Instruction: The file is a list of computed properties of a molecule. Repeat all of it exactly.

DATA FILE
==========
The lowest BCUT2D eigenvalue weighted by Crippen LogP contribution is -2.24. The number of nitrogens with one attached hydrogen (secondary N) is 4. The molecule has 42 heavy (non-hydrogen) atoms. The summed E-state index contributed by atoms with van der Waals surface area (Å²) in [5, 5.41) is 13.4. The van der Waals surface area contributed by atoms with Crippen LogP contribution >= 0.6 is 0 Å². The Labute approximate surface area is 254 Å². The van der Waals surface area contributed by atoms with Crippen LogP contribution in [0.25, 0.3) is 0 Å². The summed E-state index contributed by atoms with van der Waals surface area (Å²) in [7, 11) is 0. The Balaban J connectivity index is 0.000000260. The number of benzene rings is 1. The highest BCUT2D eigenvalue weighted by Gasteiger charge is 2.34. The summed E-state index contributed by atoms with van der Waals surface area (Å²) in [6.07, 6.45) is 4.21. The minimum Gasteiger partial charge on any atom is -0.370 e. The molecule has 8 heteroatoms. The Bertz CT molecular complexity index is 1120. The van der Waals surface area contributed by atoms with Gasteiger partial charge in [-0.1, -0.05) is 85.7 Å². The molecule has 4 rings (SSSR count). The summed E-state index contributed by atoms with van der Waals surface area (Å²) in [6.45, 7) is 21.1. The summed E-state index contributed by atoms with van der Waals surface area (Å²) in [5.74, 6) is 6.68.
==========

The lowest BCUT2D eigenvalue weighted by Crippen LogP contribution is -2.24. The number of nitrogens with one attached hydrogen (secondary N) is 4. The molecule has 42 heavy (non-hydrogen) atoms. The summed E-state index contributed by atoms with van der Waals surface area (Å²) in [5, 5.41) is 13.4. The van der Waals surface area contributed by atoms with Crippen LogP contribution >= 0.6 is 0 Å². The Labute approximate surface area is 254 Å². The van der Waals surface area contributed by atoms with Crippen LogP contribution in [0.25, 0.3) is 0 Å². The summed E-state index contributed by atoms with van der Waals surface area (Å²) in [7, 11) is 0. The Balaban J connectivity index is 0.000000260. The number of benzene rings is 1. The highest BCUT2D eigenvalue weighted by Gasteiger charge is 2.34. The summed E-state index contributed by atoms with van der Waals surface area (Å²) in [6.07, 6.45) is 4.21. The minimum Gasteiger partial charge on any atom is -0.370 e. The molecule has 8 heteroatoms. The Bertz CT molecular complexity index is 1120. The van der Waals surface area contributed by atoms with Gasteiger partial charge in [-0.1, -0.05) is 85.7 Å². The molecule has 4 rings (SSSR count). The summed E-state index contributed by atoms with van der Waals surface area (Å²) in [6.45, 7) is 21.1. The summed E-state index contributed by atoms with van der Waals surface area (Å²) in [5.74, 6) is 6.68.